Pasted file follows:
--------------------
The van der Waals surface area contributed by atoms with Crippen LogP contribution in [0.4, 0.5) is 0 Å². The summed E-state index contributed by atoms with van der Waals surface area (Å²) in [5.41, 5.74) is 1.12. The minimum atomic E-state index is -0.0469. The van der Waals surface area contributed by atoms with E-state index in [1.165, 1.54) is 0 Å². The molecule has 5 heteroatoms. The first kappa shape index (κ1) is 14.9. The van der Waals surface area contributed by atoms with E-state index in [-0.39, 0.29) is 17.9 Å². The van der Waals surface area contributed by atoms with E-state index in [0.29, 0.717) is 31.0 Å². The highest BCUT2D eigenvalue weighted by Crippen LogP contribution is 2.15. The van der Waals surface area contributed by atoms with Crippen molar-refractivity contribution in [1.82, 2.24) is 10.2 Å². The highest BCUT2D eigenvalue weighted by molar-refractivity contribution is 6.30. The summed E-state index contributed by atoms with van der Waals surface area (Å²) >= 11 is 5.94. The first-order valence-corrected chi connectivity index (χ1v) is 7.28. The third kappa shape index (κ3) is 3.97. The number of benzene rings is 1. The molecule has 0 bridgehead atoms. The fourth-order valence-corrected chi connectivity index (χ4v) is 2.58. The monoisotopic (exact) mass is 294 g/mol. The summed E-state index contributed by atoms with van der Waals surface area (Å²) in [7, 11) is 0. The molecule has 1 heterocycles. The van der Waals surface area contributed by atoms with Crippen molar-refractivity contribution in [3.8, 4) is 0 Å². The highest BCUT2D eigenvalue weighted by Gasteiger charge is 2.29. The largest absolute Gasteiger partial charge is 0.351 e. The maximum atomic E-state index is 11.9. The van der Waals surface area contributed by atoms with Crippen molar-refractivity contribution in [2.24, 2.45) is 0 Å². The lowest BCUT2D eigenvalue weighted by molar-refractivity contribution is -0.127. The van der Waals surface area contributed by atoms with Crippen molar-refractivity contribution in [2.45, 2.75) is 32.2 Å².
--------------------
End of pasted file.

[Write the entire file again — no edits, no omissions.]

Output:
The van der Waals surface area contributed by atoms with Crippen LogP contribution in [0.4, 0.5) is 0 Å². The summed E-state index contributed by atoms with van der Waals surface area (Å²) in [5.41, 5.74) is 1.12. The minimum atomic E-state index is -0.0469. The van der Waals surface area contributed by atoms with E-state index in [1.165, 1.54) is 0 Å². The molecule has 5 heteroatoms. The first kappa shape index (κ1) is 14.9. The van der Waals surface area contributed by atoms with E-state index in [-0.39, 0.29) is 17.9 Å². The van der Waals surface area contributed by atoms with E-state index in [0.29, 0.717) is 31.0 Å². The highest BCUT2D eigenvalue weighted by Crippen LogP contribution is 2.15. The van der Waals surface area contributed by atoms with Crippen molar-refractivity contribution in [1.82, 2.24) is 10.2 Å². The highest BCUT2D eigenvalue weighted by molar-refractivity contribution is 6.30. The summed E-state index contributed by atoms with van der Waals surface area (Å²) >= 11 is 5.94. The first-order valence-corrected chi connectivity index (χ1v) is 7.28. The third kappa shape index (κ3) is 3.97. The number of benzene rings is 1. The molecule has 0 bridgehead atoms. The fourth-order valence-corrected chi connectivity index (χ4v) is 2.58. The monoisotopic (exact) mass is 294 g/mol. The summed E-state index contributed by atoms with van der Waals surface area (Å²) in [7, 11) is 0. The molecule has 1 heterocycles. The van der Waals surface area contributed by atoms with Crippen molar-refractivity contribution in [3.8, 4) is 0 Å². The highest BCUT2D eigenvalue weighted by Gasteiger charge is 2.29. The largest absolute Gasteiger partial charge is 0.351 e. The maximum atomic E-state index is 11.9. The van der Waals surface area contributed by atoms with Crippen molar-refractivity contribution in [2.24, 2.45) is 0 Å². The lowest BCUT2D eigenvalue weighted by molar-refractivity contribution is -0.127. The van der Waals surface area contributed by atoms with Crippen molar-refractivity contribution in [2.45, 2.75) is 32.2 Å².